Topic: MUSIC

Language: Old English
Origin: hat


1 adjective
hot1 S1 W2 comparative hotter, superlative hottest

high temperature

a) something that is hot has a high temperature - used about weather, places, food, drink, or objects [≠ cold]:
a hot day in July
It's so hot in here. Can I open the window?
Be careful, the water's very hot.
The bar serves hot and cold food.
people who live in hot countries (=where the weather is usually hot)
boiling/broiling AmE scorching/baking/roasting hot (=used about weather that is very hot)
a scorching hot week in August
stifling/sweltering/unbearably hot (=used about weather that is very hot and uncomfortable)
The office gets unbearably hot in summer.
boiling/scalding/steaming hot (=used about liquid that is extremely hot)
The coffee was scalding hot.
piping hot (=used about food that is nice and hot)
Serve the soup piping hot.
red hot (=used to describe an object or surface that is very hot)
The handle was red hot.
white hot (=used to describe metal that is extremely hot)
He held the metal in the flame until it became white hot.
b) if you feel hot, your body feels hot in a way that is uncomfortable:
I was hot and tired after the journey.
The wine made her feel hot.
c) if clothes are hot, they make you feel too hot in a way that is uncomfortable:
This sweater's too hot to wear inside.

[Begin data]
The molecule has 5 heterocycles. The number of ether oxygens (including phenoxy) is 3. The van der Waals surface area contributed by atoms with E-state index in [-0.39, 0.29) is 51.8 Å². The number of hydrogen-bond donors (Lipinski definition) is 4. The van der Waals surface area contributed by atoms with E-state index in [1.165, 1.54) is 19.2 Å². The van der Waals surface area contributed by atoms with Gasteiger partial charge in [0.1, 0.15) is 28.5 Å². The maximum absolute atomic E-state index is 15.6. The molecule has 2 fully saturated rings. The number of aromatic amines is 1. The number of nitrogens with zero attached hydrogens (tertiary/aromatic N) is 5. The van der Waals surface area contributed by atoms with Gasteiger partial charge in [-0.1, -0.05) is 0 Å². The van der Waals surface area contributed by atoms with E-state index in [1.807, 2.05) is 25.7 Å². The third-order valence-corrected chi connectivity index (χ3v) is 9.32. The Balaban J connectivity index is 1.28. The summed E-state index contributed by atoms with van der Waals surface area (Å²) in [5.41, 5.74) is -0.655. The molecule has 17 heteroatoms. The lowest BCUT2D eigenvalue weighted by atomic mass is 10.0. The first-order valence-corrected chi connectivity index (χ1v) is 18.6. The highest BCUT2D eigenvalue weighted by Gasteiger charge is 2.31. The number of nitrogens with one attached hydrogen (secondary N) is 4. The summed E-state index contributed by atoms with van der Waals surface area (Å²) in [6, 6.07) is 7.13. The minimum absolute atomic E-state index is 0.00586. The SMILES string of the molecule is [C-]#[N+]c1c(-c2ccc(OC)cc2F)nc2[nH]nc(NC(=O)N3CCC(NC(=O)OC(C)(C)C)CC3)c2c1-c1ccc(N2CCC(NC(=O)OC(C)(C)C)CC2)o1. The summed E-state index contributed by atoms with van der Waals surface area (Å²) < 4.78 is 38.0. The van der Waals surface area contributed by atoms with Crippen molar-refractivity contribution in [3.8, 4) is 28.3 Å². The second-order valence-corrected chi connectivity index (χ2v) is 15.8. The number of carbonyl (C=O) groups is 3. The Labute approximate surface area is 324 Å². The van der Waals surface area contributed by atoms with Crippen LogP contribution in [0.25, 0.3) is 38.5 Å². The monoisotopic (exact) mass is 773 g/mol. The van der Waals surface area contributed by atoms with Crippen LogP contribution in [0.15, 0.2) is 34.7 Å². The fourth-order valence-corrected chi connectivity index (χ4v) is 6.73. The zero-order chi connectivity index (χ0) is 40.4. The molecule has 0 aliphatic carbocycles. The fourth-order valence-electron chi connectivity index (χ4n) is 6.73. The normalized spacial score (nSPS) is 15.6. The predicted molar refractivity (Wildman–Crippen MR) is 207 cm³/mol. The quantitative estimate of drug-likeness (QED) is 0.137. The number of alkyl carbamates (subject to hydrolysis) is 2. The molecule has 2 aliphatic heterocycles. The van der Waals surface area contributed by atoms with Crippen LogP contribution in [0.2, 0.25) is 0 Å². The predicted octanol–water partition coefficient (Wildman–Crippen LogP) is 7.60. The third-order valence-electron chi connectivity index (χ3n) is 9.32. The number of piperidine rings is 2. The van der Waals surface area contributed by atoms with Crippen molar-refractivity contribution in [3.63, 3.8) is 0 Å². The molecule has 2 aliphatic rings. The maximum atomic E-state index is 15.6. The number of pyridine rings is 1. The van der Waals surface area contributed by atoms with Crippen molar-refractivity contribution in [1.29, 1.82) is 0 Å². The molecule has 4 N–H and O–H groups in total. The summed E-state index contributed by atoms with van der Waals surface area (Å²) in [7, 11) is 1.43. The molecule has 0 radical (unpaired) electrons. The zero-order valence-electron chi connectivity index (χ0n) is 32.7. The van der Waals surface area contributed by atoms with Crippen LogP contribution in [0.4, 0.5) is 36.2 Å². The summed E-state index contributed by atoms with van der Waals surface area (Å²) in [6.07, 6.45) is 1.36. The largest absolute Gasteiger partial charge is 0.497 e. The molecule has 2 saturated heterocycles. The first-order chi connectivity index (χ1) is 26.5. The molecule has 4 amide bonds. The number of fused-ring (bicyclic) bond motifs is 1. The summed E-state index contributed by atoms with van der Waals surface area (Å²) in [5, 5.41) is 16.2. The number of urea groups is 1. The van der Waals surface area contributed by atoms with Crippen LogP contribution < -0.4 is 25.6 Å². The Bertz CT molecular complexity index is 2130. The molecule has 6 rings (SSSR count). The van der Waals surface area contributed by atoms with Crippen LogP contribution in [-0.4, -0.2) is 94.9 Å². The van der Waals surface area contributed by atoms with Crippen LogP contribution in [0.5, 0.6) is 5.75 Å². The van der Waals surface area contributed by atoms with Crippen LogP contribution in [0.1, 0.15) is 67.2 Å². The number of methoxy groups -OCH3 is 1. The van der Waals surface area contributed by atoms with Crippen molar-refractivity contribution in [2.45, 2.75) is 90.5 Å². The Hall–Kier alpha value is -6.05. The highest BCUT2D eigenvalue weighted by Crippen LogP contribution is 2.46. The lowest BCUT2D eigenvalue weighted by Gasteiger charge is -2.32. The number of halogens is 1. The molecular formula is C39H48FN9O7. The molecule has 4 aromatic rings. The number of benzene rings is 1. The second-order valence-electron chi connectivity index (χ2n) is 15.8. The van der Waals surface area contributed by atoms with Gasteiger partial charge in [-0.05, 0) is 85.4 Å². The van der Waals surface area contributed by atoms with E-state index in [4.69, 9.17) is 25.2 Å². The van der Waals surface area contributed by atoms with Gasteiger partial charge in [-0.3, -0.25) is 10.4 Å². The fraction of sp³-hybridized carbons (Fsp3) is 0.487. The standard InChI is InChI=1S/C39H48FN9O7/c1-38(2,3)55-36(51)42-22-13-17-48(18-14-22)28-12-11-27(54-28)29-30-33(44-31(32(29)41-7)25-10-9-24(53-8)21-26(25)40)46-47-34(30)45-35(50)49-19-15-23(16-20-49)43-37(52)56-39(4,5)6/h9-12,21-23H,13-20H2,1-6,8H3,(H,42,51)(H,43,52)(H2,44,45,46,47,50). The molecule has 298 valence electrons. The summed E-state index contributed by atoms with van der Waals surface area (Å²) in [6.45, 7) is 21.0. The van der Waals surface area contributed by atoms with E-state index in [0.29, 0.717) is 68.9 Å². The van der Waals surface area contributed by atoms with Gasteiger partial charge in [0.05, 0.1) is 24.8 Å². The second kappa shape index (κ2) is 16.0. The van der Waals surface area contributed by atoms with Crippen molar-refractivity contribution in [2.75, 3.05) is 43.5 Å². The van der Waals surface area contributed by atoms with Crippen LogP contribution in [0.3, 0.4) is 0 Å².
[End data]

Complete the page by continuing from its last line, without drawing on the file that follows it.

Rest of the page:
food that tastes hot has a burning taste because it contains strong spices [≠ mild]:
a hot curry

very popular/fashionable

informal something or someone that is hot is very popular or fashionable, and everyone wants to use them, see them, buy them etc:
one of the hottest young directors in Hollywood
Michael Owen is already one of soccer's hottest properties (=actors or sports players who are very popular).
The movie is going to be this summer's hot ticket (=an event that is very popular or fashionable, and that everyone wants to go and see).
be the hottest thing since (sliced bread) (=used about someone or something that is very good and popular, so that everyone wants them)
Her new book is supposed to be the hottest thing since Harry Potter.


informal very good, especially in a way that is exciting:
a hot young guitar player
a hot piece of software
His new film is hot stuff (=very good).
be hot at doing something
She's pretty hot at swimming too.
not so hot/not very hot informal (=not very good)
Some of the tracks on the record are great, but others are not so hot.
be hot shit American English informal not polite (=used about someone or something that people think is very good)


a) informal someone who is hot is very attractive sexually:
The girls all think he's hot stuff.
b) informal a film, book, photograph etc that is hot is sexually exciting:
his hot and steamy first novel

a hot date

informal a meeting with someone who you feel very attracted to sexually:
She has a hot date with Michel.

be hot on/for somebody

informal to be sexually attracted to someone


[not before noun] informal difficult or dangerous to deal with:
If things get too hot (=a situation becomes too difficult or dangerous to deal with), I can always leave.
Wilkinson found his opponent a little too hot to handle (=too difficult to deal with or beat).
The climate was too hot politically to make such radical changes.

a hot issue/topic etc

a subject that a lot of people are discussing, especially one that causes a lot of disagreement:
The affair was a hot topic of conversation.
one of the hottest issues facing medical science

in the hot seat

in an important position and responsible for making difficult decisions

in hot water

if someone is in hot water, they are in trouble because they have done something wrong:
The finance minister found himself in hot water over his business interests.